In San Francisco, Green Fences Make Great Neighbors

By Joanne Furio / Published by Dwell
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Architectural elements and applied foliage deliver a one-two punch in designing for privacy.

In an urban environment, fences are often a necessity, but they run the risk of taking on an austere, barricade-like appearance. The trick is to provide privacy while allowing light, air, and appealing cityscapes to filter through. A new multifamily house in San Francisco’s Mission District uses landscape elements to accomplish such a feat.

For a modern multifamily structure in San Francisco, landscape designer Christopher Radcool Reynolds used palms to create privacy and shade. “The trunks are architectural, like columns, and the fronds offer a lot of movement, which balances the building’s rigidity,” he says.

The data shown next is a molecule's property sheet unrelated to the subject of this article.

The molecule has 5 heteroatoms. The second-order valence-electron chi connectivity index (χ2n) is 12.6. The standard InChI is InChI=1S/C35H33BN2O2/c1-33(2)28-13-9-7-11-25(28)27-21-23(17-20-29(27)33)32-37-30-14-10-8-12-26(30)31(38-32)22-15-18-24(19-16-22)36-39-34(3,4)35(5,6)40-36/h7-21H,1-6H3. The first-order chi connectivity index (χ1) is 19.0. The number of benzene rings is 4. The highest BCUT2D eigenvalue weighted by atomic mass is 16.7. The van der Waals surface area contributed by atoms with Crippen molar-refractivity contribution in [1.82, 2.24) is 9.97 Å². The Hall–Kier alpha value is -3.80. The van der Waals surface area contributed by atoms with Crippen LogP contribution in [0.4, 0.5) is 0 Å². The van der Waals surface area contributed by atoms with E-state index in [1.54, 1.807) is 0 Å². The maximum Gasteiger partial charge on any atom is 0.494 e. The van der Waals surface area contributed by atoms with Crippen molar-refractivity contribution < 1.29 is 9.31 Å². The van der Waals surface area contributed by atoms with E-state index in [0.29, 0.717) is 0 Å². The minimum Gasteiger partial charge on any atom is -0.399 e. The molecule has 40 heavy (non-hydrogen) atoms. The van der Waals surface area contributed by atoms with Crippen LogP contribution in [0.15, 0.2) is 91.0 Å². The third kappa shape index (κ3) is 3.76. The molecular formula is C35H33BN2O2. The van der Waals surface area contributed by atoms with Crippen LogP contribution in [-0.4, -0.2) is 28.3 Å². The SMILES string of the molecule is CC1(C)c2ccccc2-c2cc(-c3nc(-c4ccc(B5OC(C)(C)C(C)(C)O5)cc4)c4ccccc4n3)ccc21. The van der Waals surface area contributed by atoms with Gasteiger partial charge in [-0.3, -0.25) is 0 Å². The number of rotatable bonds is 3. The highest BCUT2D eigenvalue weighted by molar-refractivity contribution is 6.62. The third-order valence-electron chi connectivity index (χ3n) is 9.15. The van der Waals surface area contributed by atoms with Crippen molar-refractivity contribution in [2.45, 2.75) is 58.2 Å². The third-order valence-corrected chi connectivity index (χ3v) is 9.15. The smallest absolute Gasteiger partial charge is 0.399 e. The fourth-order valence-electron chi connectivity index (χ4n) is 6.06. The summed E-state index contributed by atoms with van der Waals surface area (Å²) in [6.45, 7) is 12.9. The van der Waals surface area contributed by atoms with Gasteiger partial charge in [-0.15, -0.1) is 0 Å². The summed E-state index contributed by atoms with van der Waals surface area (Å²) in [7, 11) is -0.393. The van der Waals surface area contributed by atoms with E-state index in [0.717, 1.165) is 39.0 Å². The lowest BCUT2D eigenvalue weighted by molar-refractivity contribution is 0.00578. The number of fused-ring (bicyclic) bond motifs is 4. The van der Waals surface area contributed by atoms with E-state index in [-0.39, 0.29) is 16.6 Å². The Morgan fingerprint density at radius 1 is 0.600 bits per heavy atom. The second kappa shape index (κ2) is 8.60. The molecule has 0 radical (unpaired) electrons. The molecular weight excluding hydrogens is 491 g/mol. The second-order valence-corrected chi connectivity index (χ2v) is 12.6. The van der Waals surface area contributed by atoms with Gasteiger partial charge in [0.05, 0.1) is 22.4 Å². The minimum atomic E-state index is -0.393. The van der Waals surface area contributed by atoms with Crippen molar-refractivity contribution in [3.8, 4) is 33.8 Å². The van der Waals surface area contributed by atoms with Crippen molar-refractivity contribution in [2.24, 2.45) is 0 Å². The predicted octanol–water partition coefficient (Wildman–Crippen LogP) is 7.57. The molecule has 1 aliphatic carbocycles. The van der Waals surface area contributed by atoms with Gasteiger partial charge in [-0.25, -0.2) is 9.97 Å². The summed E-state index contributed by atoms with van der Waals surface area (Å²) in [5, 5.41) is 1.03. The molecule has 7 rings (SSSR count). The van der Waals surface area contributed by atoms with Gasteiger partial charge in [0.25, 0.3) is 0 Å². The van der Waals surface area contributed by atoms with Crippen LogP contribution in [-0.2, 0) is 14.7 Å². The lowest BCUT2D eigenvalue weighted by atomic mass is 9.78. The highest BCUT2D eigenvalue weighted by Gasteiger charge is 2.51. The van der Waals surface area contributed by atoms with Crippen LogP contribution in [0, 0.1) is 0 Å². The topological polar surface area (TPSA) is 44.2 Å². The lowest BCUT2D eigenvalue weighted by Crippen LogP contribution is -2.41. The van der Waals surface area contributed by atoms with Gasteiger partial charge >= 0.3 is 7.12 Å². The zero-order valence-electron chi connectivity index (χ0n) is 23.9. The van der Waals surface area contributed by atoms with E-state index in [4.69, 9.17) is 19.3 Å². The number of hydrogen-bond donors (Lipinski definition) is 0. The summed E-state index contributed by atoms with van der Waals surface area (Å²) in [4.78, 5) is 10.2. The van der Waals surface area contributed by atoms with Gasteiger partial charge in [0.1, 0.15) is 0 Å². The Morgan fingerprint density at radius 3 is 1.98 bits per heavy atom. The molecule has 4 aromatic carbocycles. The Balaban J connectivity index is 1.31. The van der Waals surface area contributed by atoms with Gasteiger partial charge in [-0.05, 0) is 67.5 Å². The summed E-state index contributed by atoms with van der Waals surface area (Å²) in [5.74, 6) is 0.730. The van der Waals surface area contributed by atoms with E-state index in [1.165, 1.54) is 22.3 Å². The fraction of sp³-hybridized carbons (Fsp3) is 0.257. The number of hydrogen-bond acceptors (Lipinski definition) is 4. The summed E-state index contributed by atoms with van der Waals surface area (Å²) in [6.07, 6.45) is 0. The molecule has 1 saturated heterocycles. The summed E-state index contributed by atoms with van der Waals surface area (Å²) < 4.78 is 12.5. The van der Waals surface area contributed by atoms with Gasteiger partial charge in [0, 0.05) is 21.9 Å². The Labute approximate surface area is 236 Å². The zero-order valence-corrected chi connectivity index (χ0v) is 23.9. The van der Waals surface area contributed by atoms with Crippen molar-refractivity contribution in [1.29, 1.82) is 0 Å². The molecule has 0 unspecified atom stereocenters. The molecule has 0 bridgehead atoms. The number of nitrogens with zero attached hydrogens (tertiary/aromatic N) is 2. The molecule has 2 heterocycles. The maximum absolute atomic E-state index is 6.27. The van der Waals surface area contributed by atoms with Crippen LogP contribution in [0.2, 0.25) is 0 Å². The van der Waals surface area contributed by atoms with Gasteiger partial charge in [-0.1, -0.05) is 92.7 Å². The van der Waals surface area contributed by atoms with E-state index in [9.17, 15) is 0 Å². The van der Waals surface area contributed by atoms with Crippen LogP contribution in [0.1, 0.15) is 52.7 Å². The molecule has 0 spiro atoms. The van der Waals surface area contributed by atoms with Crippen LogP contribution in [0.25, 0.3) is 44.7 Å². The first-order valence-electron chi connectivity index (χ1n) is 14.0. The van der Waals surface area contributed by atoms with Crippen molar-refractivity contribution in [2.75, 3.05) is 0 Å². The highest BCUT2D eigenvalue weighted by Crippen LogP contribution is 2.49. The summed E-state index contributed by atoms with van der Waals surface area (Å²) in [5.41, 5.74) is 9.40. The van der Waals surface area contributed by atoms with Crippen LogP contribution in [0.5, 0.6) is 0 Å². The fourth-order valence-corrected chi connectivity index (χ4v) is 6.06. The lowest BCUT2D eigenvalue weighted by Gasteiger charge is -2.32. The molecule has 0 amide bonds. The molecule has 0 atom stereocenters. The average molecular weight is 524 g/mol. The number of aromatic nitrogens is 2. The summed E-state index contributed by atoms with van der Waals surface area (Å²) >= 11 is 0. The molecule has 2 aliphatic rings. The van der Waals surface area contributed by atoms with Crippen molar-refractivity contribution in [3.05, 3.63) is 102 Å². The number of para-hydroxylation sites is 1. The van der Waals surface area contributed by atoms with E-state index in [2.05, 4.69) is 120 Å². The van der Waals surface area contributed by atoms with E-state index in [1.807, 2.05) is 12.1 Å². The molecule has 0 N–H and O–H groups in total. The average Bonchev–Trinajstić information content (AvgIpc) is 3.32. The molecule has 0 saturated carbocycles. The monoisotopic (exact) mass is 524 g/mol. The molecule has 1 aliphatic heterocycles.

The challenge began at the facade, where architect Owen Kennerly created an aluminum gate that provides security, while its water-jet-cut pattern treats neighbors and passersby to an artful form. A bedroom extends beyond the gate, so landscape designer Christopher Radcool Reynolds, of Reynolds-Sebastiani Design Services, brought in leafy palms to buffer sidewalk traffic and counteract the heat generated from reflected sunlight. "Layering in foliage creates organic interest, dampens noise, and offers environmental benefits such as cooling, shade, and oxygen," he says. "The aim is to frame vistas, not hinder them."  

A living wall planted with succulents creates a “view” where there was none.

Project: Albion Street
Landscape Architect: Reynolds-Sebastiani

Joanne Furio


Now based in the San Francsico Bay Area, Joanne Furio is a veteran print journalist who segued into design over a decade ago. In addition to writing for Dwell, she contributes to San Francisco and the Believer.

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